5. Validate Through Services: You can also verify the Oracle services running on your Windows Server 2019 operating system by executing `services.msc` from the Run dialog. Here, look for services related to your Oracle 12c installation, such as ‘OracleService’ and ‘OracleOraDB12Home1TNSListener’, ensuring they are running.
Locating the executable for Oracle Shared Server in Oracle 12c on a Windows Server 2019 operating system is intrinsically tied to understanding the Oracle Database architecture and knowing where to find and how to verify the relevant configurations. The systematic approach outlined above ensures a methodical traversal through the necessary steps, providing clarity and precision in locating the essential components related to Oracle Shared Server. Ensuring that the Oracle Shared Server is properly configured and verifying its status through the appropriate queries and system checks is paramount in maintaining a robust and efficient database environment.

Server Manager has been replaced with extended SQL*Plus implementation in Oracle 9i

The SQL*Plus program allows users to access SQL and the Oracle SQL extensions. This combination of commands, SQL, and the Oracle SQL extensions enable users and the DBA
  1. to access the database by means of standard SQL and
  2. to format input and output using the SQL*Plus extensions to the language.
In Oracle9i, the Server Manager (SVRMGR) program was completely eliminated in favor of an extended SQL*Plus implementation.

SQL*Plus has a command buffer that stores the current command and allows the user to edit the command using the native system editor or via command-line input. SQL*Plus also allows the user to
  1. store,
  2. retrieve, and
  3. execute
SQL/SQL*Plus command scripts, as well as PL/SQL command scripts. In SQL*Plus, local variables can be assigned as well as providing control of system variables used for format and display control.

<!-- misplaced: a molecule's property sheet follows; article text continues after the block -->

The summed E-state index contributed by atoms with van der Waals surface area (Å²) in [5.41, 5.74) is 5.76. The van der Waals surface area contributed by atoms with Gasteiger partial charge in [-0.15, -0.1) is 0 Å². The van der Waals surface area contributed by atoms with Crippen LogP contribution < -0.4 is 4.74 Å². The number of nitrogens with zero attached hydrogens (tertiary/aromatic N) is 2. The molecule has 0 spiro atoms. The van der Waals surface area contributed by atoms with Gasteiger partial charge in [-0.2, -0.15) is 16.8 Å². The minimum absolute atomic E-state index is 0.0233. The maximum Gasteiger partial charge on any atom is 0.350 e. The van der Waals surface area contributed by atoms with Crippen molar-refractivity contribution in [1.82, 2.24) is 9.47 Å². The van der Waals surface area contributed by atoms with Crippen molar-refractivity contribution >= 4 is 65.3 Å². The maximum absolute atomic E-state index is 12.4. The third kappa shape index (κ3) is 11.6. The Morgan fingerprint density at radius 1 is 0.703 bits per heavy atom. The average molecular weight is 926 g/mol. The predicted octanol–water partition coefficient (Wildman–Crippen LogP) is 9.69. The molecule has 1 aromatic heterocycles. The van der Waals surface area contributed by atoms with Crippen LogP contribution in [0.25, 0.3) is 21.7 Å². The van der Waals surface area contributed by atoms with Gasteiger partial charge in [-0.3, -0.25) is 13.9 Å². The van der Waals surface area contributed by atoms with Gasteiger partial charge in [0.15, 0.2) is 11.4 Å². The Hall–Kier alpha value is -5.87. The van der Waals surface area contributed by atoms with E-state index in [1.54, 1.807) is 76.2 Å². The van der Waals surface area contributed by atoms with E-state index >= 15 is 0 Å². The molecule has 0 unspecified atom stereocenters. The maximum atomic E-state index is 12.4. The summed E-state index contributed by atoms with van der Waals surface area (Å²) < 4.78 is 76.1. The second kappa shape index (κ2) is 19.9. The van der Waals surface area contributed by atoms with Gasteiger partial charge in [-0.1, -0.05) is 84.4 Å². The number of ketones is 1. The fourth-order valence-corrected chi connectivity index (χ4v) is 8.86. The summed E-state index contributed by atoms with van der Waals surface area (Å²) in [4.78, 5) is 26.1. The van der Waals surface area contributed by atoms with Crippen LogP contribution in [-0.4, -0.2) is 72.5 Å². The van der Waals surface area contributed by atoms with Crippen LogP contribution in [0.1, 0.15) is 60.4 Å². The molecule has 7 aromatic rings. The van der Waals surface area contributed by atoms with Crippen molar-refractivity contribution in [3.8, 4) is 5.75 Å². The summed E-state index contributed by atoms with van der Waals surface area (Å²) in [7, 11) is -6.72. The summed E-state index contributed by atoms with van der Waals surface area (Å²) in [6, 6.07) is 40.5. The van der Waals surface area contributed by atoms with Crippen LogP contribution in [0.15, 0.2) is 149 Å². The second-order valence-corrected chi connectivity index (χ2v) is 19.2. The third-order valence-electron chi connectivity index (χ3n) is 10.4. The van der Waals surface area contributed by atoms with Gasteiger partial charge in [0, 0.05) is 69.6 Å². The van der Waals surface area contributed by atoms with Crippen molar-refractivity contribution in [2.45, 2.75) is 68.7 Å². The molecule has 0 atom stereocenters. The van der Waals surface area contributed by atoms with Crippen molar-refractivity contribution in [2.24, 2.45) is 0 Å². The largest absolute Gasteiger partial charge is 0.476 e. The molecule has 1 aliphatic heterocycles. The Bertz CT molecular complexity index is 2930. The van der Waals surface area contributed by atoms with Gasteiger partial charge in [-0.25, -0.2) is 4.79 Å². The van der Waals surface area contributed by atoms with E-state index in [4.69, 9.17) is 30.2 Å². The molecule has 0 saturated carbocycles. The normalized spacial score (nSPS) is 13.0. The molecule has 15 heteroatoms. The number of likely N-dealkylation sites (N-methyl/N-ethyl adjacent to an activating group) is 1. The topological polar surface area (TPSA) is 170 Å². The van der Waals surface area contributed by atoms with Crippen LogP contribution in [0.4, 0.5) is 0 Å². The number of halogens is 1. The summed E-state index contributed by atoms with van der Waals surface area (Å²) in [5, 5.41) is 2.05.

SQL*Plus can also be used to dynamically create command scripts that can then be used to perform changes to users, tables, or other Oracle objects. If DBAs are not familiar with SQL*Plus, it is suggested they review the SQL*Plus reference guide. SQL*Plus can be accessed once the user has set the appropriate system variables and path, which is done using the
command on UNIX and Linux; in some environments the ORACLE_SID variable may have to be set to point to your database. On Windows Server, the user must either set some environmental variables or use connect aliases.

Why are there so many different executable names used under Windows?

The reason the executable names vary so much under Windows is that Oracle tries as much as possible to support the installation of multiple releases of their products on a single machine. Under UNIX that is done by creating separate Oracle Home directories for each Oracle release. For some reason, when Oracle first ported their product to Windows, multiple Oracle homes were not technically feasible. The compromise solution, which only allowed multiple releases of the client software, was to embed release numbers in the executable names.
The 12 in the name represents the first two digits of the product's release number. This works to keep the executables for different versions separate, but it became a bit confusing as the individual product release numbers did not always match the database release numbers. The various Oracle utility release numbers were usually off by a value of five in the first digit. Thus, you had:

Oracle synchronized Product Release Numbers [Historical Note]

When Oracle8 was first shipped, Oracle synchronized many of the product release numbers to match the database server release number. One of the exceptions was Server Manager. While products like SQL*Plus jumped from release 2.3 to release 8.0, Server Manager was simply advanced to release 3.0.
Beginning with the Oracle8i release, Oracle has figured out how to support multiple Oracle homes on Windows Server. Because of that, there is no need to embed the release number in the executable name, and the Server Manager now uses the UNIX naming convention.